Judge Demands Sacklers Face the Music for the Damage Purdue Caused
A federal judge just delivered a lump of coal to Purdue Pharma and the Sackler family. U.S. District Judge Colleen McMahon rejected a bankruptcy plan that shielded the Sackler family from potential lawsuits related to the opioid crisis.
On Thursday, McMahon overturned the bankruptcy agreement reached in September. The judge ruled that U.S. bankruptcy law does not provide the judge who approved the bankruptcy plan the authority to stipulate protections against the Sacklers, who own the majority of Purdue, because they themselves are not declaring bankruptcy, the Associated Press reported.
McMahon’s ruling came months after the U.S. Department of Justice announced its opposition to the bankruptcy agreement and filed an appeal to halt the settlement from going forward. In addition to the federal government, several state governments have also been opposed to the plan. The states of Maryland, Connecticut and Washington, as well as Washington, D.C., have also appealed the bankruptcy decision.
Connecticut Attorney General William Tong called the ruling “a seismic victory for justice and accountability”. Tong added that the verdict will “re-open the deeply flawed Purdue bankruptcy and force the Sackler family to confront the pain and devastation they have caused.”
Purdue Pharma plans to appeal McMahon’s ruling. In a statement issued late Thursday, the Connecticut-based company said it will continue efforts to consolidate support for the bankruptcy plan that would see funds used to abate opioid-related debt accumulated by state and local governments battling addiction issues.
As part of the bankruptcy agreement, the company initiated a reorganization plan that included the provision that the Sackler family would no longer control the company. A majority of the company’s proceeds were to be shifted to a fund used to abate the opioid crisis.
“The current plan enjoys overwhelming support, including from every one of the many ad hoc creditor groups in the case and more than 95% of Purdue’s over 120,000 voting creditors, including 43 states and territories,” the company said in its statement.
Steve Miller, chairman of the Purdue Pharma Board of Directors, added that the agreed-upon funds from the company’s bankruptcy would provide significant relief to battling the opioid epidemic.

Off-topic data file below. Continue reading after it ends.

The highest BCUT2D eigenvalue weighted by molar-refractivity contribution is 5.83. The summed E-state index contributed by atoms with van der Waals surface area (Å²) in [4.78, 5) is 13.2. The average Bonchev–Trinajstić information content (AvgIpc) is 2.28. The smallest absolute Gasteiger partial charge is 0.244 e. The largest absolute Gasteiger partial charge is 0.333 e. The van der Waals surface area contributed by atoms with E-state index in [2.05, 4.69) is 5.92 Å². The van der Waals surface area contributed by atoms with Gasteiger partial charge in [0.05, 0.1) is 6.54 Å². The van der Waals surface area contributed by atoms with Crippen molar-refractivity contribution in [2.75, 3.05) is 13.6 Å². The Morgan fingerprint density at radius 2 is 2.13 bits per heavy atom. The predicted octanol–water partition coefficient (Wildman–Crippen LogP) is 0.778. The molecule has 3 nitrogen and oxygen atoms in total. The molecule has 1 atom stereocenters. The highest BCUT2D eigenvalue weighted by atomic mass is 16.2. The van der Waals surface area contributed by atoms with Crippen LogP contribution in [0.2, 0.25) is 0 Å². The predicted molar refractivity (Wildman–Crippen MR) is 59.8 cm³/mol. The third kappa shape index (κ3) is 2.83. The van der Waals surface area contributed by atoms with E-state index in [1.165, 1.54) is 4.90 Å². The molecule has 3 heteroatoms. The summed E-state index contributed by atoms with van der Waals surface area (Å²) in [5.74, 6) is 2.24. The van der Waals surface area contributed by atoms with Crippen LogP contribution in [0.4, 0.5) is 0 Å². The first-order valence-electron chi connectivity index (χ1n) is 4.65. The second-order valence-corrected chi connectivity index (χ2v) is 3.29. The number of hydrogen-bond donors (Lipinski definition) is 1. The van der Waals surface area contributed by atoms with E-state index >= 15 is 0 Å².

“While the district court decision does not affect Purdue’s rock-solid operational stability or its ability to produce its many medications safely and effectively, it will delay, and perhaps end, the ability of creditors, communities, and individuals to receive billions in value to abate the opioid crisis,” Miller said. “These funds are needed now more than ever as overdose rates hit record-highs, and we are confident that we can successfully appeal this decision and deliver desperately needed funds to the communities and individuals suffering in the midst of this crisis.”
Under terms of the settlement plan, the Sackler family will forfeit $4.275 billion, in addition to the $225 million previously paid to the federal government to resolve civil claims, for a total settlement of $4.5 billion. However, the plan that had been authorized earlier this year would shield the family from any additional litigation related to the aggressive marketing of OxyContin that escalated the opioid crisis in America.
In 2020, Purdue Pharma reached a combined $8.4 billion criminal and civil settlement with the U.S. Department of Justice. Under terms of that settlement, the company accepted responsibility for its actions in the marketing of opioids. The settlement includes a criminal fine of $3.544 billion and an additional $2 billion in criminal forfeiture.